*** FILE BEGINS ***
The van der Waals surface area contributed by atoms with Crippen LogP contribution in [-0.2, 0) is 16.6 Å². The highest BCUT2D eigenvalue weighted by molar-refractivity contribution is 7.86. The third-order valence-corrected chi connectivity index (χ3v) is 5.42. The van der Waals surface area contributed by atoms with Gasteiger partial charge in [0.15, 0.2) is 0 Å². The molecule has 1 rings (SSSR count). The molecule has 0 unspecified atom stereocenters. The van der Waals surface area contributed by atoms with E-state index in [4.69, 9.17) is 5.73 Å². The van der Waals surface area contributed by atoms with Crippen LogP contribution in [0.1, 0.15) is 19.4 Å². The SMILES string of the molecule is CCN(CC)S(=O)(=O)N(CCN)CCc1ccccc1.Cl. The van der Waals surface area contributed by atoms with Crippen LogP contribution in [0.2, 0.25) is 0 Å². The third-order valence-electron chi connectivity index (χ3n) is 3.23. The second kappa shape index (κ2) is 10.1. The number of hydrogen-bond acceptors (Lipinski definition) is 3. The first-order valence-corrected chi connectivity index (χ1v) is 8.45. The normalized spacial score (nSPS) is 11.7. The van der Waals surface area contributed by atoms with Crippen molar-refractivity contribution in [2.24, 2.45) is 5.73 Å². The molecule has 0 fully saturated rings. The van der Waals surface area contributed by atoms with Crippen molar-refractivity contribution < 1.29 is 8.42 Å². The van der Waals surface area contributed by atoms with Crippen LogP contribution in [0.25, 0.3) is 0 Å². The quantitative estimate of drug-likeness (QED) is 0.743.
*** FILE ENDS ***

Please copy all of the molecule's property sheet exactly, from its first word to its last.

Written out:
The van der Waals surface area contributed by atoms with Crippen LogP contribution in [-0.2, 0) is 16.6 Å². The highest BCUT2D eigenvalue weighted by molar-refractivity contribution is 7.86. The third-order valence-corrected chi connectivity index (χ3v) is 5.42. The van der Waals surface area contributed by atoms with Gasteiger partial charge in [0.15, 0.2) is 0 Å². The molecule has 1 rings (SSSR count). The molecule has 0 unspecified atom stereocenters. The van der Waals surface area contributed by atoms with E-state index in [4.69, 9.17) is 5.73 Å². The van der Waals surface area contributed by atoms with Crippen LogP contribution in [0.1, 0.15) is 19.4 Å². The SMILES string of the molecule is CCN(CC)S(=O)(=O)N(CCN)CCc1ccccc1.Cl. The van der Waals surface area contributed by atoms with Crippen LogP contribution in [0.2, 0.25) is 0 Å². The third-order valence-electron chi connectivity index (χ3n) is 3.23. The second kappa shape index (κ2) is 10.1. The number of hydrogen-bond acceptors (Lipinski definition) is 3. The first-order valence-corrected chi connectivity index (χ1v) is 8.45. The normalized spacial score (nSPS) is 11.7. The van der Waals surface area contributed by atoms with Crippen molar-refractivity contribution in [2.24, 2.45) is 5.73 Å². The molecule has 0 fully saturated rings. The van der Waals surface area contributed by atoms with Crippen molar-refractivity contribution < 1.29 is 8.42 Å². The van der Waals surface area contributed by atoms with Crippen LogP contribution in [0.25, 0.3) is 0 Å². The quantitative estimate of drug-likeness (QED) is 0.743.